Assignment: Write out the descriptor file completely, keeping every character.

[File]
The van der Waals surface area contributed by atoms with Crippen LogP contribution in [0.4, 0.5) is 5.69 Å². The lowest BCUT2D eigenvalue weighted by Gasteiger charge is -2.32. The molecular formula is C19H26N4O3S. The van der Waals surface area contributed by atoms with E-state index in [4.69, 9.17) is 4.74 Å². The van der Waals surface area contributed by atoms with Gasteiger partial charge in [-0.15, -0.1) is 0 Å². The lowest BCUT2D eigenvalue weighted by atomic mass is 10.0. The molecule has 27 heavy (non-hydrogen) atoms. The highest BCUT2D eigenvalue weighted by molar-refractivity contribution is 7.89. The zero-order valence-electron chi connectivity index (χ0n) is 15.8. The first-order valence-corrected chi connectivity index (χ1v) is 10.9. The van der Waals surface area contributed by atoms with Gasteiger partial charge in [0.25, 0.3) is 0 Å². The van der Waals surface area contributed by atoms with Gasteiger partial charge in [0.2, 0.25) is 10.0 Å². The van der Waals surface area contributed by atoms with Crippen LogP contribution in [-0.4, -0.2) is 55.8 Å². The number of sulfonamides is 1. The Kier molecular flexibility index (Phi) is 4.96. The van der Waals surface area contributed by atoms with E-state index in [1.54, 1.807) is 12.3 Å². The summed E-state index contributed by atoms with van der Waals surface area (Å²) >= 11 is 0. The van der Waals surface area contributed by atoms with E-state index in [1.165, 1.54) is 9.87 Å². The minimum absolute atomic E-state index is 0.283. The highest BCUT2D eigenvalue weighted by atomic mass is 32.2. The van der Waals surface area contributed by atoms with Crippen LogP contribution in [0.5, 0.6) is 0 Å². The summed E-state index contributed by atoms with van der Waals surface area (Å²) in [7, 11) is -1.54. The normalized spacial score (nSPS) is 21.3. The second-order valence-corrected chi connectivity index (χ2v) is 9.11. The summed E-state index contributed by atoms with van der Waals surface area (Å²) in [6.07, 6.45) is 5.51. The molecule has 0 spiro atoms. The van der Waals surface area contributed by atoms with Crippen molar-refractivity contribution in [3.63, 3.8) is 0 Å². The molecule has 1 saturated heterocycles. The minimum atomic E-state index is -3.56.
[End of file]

The van der Waals surface area contributed by atoms with Crippen LogP contribution in [0.4, 0.5) is 5.69 Å². The lowest BCUT2D eigenvalue weighted by Gasteiger charge is -2.32. The molecular formula is C19H26N4O3S. The van der Waals surface area contributed by atoms with E-state index in [4.69, 9.17) is 4.74 Å². The van der Waals surface area contributed by atoms with Gasteiger partial charge in [-0.15, -0.1) is 0 Å². The lowest BCUT2D eigenvalue weighted by atomic mass is 10.0. The molecule has 27 heavy (non-hydrogen) atoms. The highest BCUT2D eigenvalue weighted by molar-refractivity contribution is 7.89. The zero-order valence-electron chi connectivity index (χ0n) is 15.8. The first-order valence-corrected chi connectivity index (χ1v) is 10.9. The van der Waals surface area contributed by atoms with Gasteiger partial charge in [0.25, 0.3) is 0 Å². The van der Waals surface area contributed by atoms with Gasteiger partial charge in [0.2, 0.25) is 10.0 Å². The van der Waals surface area contributed by atoms with Crippen LogP contribution in [-0.4, -0.2) is 55.8 Å². The number of sulfonamides is 1. The Kier molecular flexibility index (Phi) is 4.96. The van der Waals surface area contributed by atoms with E-state index in [1.54, 1.807) is 12.3 Å². The summed E-state index contributed by atoms with van der Waals surface area (Å²) >= 11 is 0. The van der Waals surface area contributed by atoms with E-state index in [1.165, 1.54) is 9.87 Å². The minimum absolute atomic E-state index is 0.283. The highest BCUT2D eigenvalue weighted by atomic mass is 32.2. The van der Waals surface area contributed by atoms with Crippen LogP contribution in [0.5, 0.6) is 0 Å². The summed E-state index contributed by atoms with van der Waals surface area (Å²) in [7, 11) is -1.54. The normalized spacial score (nSPS) is 21.3. The second-order valence-corrected chi connectivity index (χ2v) is 9.11. The summed E-state index contributed by atoms with van der Waals surface area (Å²) in [6.07, 6.45) is 5.51. The molecule has 0 spiro atoms. The van der Waals surface area contributed by atoms with Crippen molar-refractivity contribution in [3.63, 3.8) is 0 Å². The molecule has 1 saturated heterocycles. The minimum atomic E-state index is -3.56.